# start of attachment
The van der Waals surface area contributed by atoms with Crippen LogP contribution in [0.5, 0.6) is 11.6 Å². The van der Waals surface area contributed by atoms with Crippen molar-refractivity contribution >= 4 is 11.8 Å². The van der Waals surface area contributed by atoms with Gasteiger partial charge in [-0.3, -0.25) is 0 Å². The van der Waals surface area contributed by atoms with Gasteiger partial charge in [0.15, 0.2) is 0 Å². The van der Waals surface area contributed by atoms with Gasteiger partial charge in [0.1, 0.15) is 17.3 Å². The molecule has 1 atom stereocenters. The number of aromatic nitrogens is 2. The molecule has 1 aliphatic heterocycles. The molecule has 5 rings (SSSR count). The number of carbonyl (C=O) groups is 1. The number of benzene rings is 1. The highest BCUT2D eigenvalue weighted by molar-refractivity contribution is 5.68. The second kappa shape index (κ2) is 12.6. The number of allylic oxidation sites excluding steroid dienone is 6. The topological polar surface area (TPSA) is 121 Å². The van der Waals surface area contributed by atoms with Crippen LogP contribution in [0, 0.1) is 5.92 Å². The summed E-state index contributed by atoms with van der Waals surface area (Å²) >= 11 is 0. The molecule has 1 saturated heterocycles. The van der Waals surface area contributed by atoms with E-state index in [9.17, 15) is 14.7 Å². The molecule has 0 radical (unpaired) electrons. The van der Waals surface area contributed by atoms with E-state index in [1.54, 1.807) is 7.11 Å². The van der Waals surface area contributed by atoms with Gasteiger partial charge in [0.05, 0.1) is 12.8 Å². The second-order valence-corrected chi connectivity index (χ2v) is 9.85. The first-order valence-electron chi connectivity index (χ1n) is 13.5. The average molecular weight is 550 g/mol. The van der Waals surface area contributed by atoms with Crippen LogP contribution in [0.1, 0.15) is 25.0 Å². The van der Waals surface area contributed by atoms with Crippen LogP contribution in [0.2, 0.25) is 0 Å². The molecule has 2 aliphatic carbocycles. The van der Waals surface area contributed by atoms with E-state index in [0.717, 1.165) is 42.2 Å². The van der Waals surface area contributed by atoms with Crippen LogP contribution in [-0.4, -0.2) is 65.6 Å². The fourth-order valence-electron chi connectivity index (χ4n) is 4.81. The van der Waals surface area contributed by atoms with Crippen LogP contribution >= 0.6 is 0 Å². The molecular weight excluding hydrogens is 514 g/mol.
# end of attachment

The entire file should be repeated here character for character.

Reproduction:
The van der Waals surface area contributed by atoms with Crippen LogP contribution in [0.5, 0.6) is 11.6 Å². The van der Waals surface area contributed by atoms with Crippen molar-refractivity contribution >= 4 is 11.8 Å². The van der Waals surface area contributed by atoms with Gasteiger partial charge in [-0.3, -0.25) is 0 Å². The van der Waals surface area contributed by atoms with Gasteiger partial charge in [0.15, 0.2) is 0 Å². The van der Waals surface area contributed by atoms with Gasteiger partial charge in [0.1, 0.15) is 17.3 Å². The molecule has 1 atom stereocenters. The number of aromatic nitrogens is 2. The molecule has 1 aliphatic heterocycles. The molecule has 5 rings (SSSR count). The number of carbonyl (C=O) groups is 1. The number of benzene rings is 1. The highest BCUT2D eigenvalue weighted by molar-refractivity contribution is 5.68. The second kappa shape index (κ2) is 12.6. The number of allylic oxidation sites excluding steroid dienone is 6. The topological polar surface area (TPSA) is 121 Å². The van der Waals surface area contributed by atoms with Crippen LogP contribution in [0, 0.1) is 5.92 Å². The summed E-state index contributed by atoms with van der Waals surface area (Å²) >= 11 is 0. The molecule has 1 saturated heterocycles. The van der Waals surface area contributed by atoms with E-state index in [9.17, 15) is 14.7 Å². The molecule has 0 radical (unpaired) electrons. The van der Waals surface area contributed by atoms with E-state index in [1.54, 1.807) is 7.11 Å². The van der Waals surface area contributed by atoms with Gasteiger partial charge in [0.05, 0.1) is 12.8 Å². The second-order valence-corrected chi connectivity index (χ2v) is 9.85. The first-order valence-electron chi connectivity index (χ1n) is 13.5. The average molecular weight is 550 g/mol. The van der Waals surface area contributed by atoms with Crippen LogP contribution in [0.1, 0.15) is 25.0 Å². The van der Waals surface area contributed by atoms with Crippen LogP contribution in [0.2, 0.25) is 0 Å². The molecule has 2 aliphatic carbocycles. The van der Waals surface area contributed by atoms with E-state index in [0.717, 1.165) is 42.2 Å². The van der Waals surface area contributed by atoms with Crippen LogP contribution in [-0.4, -0.2) is 65.6 Å². The fourth-order valence-electron chi connectivity index (χ4n) is 4.81. The van der Waals surface area contributed by atoms with Crippen LogP contribution >= 0.6 is 0 Å². The molecular weight excluding hydrogens is 514 g/mol.